8. Connect To A Higher Goal
Find an inner motivation that sparks an urge to get out of bed every morning.
Are you doing it so that you can earn money to travel? Maybe you’re making money so you can save enough to pay off a student loan (which will then enable more financial freedom).
When you can establish a higher goal and link the value of your job to that personal goal, going through the motions of a job you dread makes it less dreadful.
9. Identify And Focus On Positives
Even in bad jobs, there’s usually something to be thankful for. What about a co-worker you can relate to? Do you have valuable experience in this industry?
No, I’m not advocating for toxic positivity here. The truth is, positivity helps you feel better. The more you can train your brain to look at the upside, the better you’ll feel in body and mind.
10. Connect With Colleagues
Talk to colleagues at your company to see if those same stressors are present for them. Often simply knowing you aren’t alone is helpful.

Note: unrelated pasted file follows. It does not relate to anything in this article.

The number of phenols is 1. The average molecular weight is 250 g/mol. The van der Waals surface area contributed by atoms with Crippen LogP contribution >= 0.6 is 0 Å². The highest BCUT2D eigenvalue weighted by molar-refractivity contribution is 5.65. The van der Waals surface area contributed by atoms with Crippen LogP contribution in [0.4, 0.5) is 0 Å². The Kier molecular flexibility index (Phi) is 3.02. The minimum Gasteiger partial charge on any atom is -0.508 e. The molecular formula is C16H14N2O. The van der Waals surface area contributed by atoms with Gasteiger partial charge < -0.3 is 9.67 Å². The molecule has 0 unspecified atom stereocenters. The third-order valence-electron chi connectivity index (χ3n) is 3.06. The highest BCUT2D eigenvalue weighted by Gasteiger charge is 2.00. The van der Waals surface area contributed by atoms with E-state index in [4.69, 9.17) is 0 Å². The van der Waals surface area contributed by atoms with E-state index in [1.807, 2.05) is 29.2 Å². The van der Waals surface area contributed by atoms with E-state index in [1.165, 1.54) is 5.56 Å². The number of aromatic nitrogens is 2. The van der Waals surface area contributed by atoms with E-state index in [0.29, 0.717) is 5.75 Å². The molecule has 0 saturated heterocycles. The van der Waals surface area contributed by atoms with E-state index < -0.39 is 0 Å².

If you notice a theme across your department, you can help influence change by speaking with your boss with the support of your colleagues.
Your manager probably has no idea you have a negative experience.
11. Check Your Mental Health
Mental health can be a big reason people dread work. If you notice actual physical manifestations of anxiety at work like stomach pain, shaking, or difficulty breathing, it’s time to check in with a mental health professional.
The main concern is whether you have an anxiety disorder. Anxiety and depression are highly treatable. There’s no reason to keep moving forward without help. Rely on mental health support.
12. Consider A Job Search
If you still dread going to work after trying all of these tips, it might be time to consider a new job search and a new company.
Work dread isn’t just a personal issue. Your feelings could very well be impacting your family. It could be causing stress on your partner. Dreading going to work every Monday morning shouldn’t be a forever part of life.
Please share this article with anyone who you may think will find it valuable and helpful
Written by: Brynn Johnson Originally appeared on:Psychology Today Republished with permission